This is a post for Creationists who want to be honest. Of course, many of my readers will probably mentally snark along the lines of "there's no such thing!" as they read that first sentence. That right there is one big problem you will have to overcome: We've seen so many Creationists who seem prone to compulsive lying, that it's become a default assumption for many of us. Because of that, you'll often need to put some extra effort into your appearance of integrity. After seeing so many ways to not do that, I think I can make some suggestions on how you should approach a skeptic:
1. Know that many of those on your side are dishonest, and that you may have been fooled by one of them: There are a lot of dishonest questions, assertions, and so forth floating out there in the internet that have become detached from the liar who started them. Ask about things as honest questions in as soft a tone as you can manage. Many of us skeptics are veterans of these debates and will probably have an answer. If the skeptic points out the source of the lie, try to be gracious in response.
2. Ask honest, basic questions: By this, I mean ask about very simple concepts and definitions. Aside from the aforementioned "urban legend" deceptions, there are many misunderstandings of what the theory of evolution, abiogenesis, and the Big Bang actually are. Before a debate can really begin, you need to know what your opponents are actually arguing about. Otherwise, you're just ridiculing a straw man.
3. Don't use quotations: The dishonest Creationists absolutely love what has become known as "quote mining": The practice of taking a quote out of context to make something sound ridiculous or contrary to what a person actually believes. Darwin himself was particularly vulnerable to this because of his rhetorical style: He would raise an objection he expected opponents to make and then rebut it. Dishonest Creationists would then clip off the rebuttal and make the quote about the objection viral.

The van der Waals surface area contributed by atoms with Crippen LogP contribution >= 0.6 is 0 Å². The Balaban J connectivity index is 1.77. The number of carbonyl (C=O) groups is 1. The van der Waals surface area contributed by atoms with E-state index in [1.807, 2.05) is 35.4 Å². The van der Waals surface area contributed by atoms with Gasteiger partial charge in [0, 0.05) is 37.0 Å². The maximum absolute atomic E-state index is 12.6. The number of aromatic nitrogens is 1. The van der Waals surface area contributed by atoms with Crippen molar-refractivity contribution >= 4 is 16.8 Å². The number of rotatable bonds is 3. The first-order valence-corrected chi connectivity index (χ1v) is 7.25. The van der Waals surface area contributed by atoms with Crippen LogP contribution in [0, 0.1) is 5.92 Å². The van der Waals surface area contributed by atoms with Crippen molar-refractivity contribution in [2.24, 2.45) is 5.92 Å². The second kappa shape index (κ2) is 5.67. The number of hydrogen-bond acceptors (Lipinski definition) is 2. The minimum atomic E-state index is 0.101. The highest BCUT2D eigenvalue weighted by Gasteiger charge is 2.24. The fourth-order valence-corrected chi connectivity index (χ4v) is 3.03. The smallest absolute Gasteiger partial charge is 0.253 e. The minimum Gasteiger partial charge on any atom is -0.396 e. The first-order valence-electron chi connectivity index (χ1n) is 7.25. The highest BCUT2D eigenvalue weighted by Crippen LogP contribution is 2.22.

4. We don't really care about Darwin that much: This may come as a surprise, but as scientifically-minded people, we don't particularly care about Charles Darwin in terms of science. We only care about him from a historical perspective. Science is a self-correcting process, and the more we study a topic, the finer details we are able to examine and understand. We appreciate Darwin for getting the broad concept right, but no serious scientist would use the Origin of Species to research the answer to a modern question. It's essentially the same as with Newton: We can use Newtonian physics to answer some simple questions about the "medium world," but when dealing with super-massive objects, objects traveling near the speed of light, or tiny particles and quantum events, we need to refer to more modern theories about the things Newton did not yet know about.
5. Don't say "Darwinist": As said before, we appreciate Darwin's contribution to biology, but putting an "ist" on the name is a propaganda tactic popular with dishonest Creationists. They do this because they try to dismiss the science as a form of priesthood with Darwin as a saint or a prophet. He was not. We can look at the world and see the effects of evolution. Darwin was just one of the first people to figure it out and express the concept clearly. That's all Darwin is to people like me. He wasn't a saint or a prophet. He was just a guy who happened to have the smarts, luck, and data to put together a useful explanation for the diversity of life that modern scientists could build on and improve.